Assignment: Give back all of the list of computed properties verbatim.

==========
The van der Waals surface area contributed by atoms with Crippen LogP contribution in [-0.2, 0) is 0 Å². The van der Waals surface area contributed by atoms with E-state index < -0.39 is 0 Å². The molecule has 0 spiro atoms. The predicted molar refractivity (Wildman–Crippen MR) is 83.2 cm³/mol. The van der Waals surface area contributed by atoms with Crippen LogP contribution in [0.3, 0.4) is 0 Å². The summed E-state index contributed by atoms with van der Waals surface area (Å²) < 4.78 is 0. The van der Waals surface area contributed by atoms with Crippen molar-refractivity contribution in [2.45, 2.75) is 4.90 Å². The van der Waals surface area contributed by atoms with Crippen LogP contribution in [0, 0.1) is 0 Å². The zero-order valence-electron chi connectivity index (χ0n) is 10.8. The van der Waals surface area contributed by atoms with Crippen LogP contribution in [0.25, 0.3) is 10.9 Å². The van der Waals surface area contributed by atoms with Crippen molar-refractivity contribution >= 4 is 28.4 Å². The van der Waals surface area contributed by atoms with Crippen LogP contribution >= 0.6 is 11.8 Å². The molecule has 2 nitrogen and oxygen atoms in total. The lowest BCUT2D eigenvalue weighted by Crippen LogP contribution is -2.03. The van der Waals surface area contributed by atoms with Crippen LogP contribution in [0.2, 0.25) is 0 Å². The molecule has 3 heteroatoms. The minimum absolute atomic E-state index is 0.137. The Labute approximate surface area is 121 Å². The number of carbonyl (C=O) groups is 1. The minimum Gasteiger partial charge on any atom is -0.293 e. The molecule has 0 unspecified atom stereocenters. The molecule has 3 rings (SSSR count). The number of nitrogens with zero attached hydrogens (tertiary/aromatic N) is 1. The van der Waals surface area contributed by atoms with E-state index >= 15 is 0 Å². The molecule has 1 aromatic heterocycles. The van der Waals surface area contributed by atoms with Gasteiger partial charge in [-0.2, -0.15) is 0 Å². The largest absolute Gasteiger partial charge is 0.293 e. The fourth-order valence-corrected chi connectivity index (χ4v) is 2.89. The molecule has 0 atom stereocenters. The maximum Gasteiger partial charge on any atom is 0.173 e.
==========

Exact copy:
The van der Waals surface area contributed by atoms with Crippen LogP contribution in [-0.2, 0) is 0 Å². The van der Waals surface area contributed by atoms with E-state index < -0.39 is 0 Å². The molecule has 0 spiro atoms. The predicted molar refractivity (Wildman–Crippen MR) is 83.2 cm³/mol. The van der Waals surface area contributed by atoms with Crippen LogP contribution in [0.3, 0.4) is 0 Å². The summed E-state index contributed by atoms with van der Waals surface area (Å²) < 4.78 is 0. The van der Waals surface area contributed by atoms with Crippen molar-refractivity contribution in [2.45, 2.75) is 4.90 Å². The van der Waals surface area contributed by atoms with Crippen LogP contribution in [0, 0.1) is 0 Å². The zero-order valence-electron chi connectivity index (χ0n) is 10.8. The van der Waals surface area contributed by atoms with Crippen LogP contribution in [0.25, 0.3) is 10.9 Å². The van der Waals surface area contributed by atoms with Crippen molar-refractivity contribution >= 4 is 28.4 Å². The van der Waals surface area contributed by atoms with Crippen LogP contribution >= 0.6 is 11.8 Å². The molecule has 2 nitrogen and oxygen atoms in total. The lowest BCUT2D eigenvalue weighted by Crippen LogP contribution is -2.03. The van der Waals surface area contributed by atoms with Crippen LogP contribution in [0.2, 0.25) is 0 Å². The molecule has 3 heteroatoms. The minimum absolute atomic E-state index is 0.137. The Labute approximate surface area is 121 Å². The number of carbonyl (C=O) groups is 1. The minimum Gasteiger partial charge on any atom is -0.293 e. The molecule has 0 unspecified atom stereocenters. The molecule has 3 rings (SSSR count). The number of nitrogens with zero attached hydrogens (tertiary/aromatic N) is 1. The van der Waals surface area contributed by atoms with E-state index >= 15 is 0 Å². The molecule has 1 aromatic heterocycles. The van der Waals surface area contributed by atoms with Gasteiger partial charge in [-0.2, -0.15) is 0 Å². The largest absolute Gasteiger partial charge is 0.293 e. The fourth-order valence-corrected chi connectivity index (χ4v) is 2.89. The molecule has 0 atom stereocenters. The maximum Gasteiger partial charge on any atom is 0.173 e.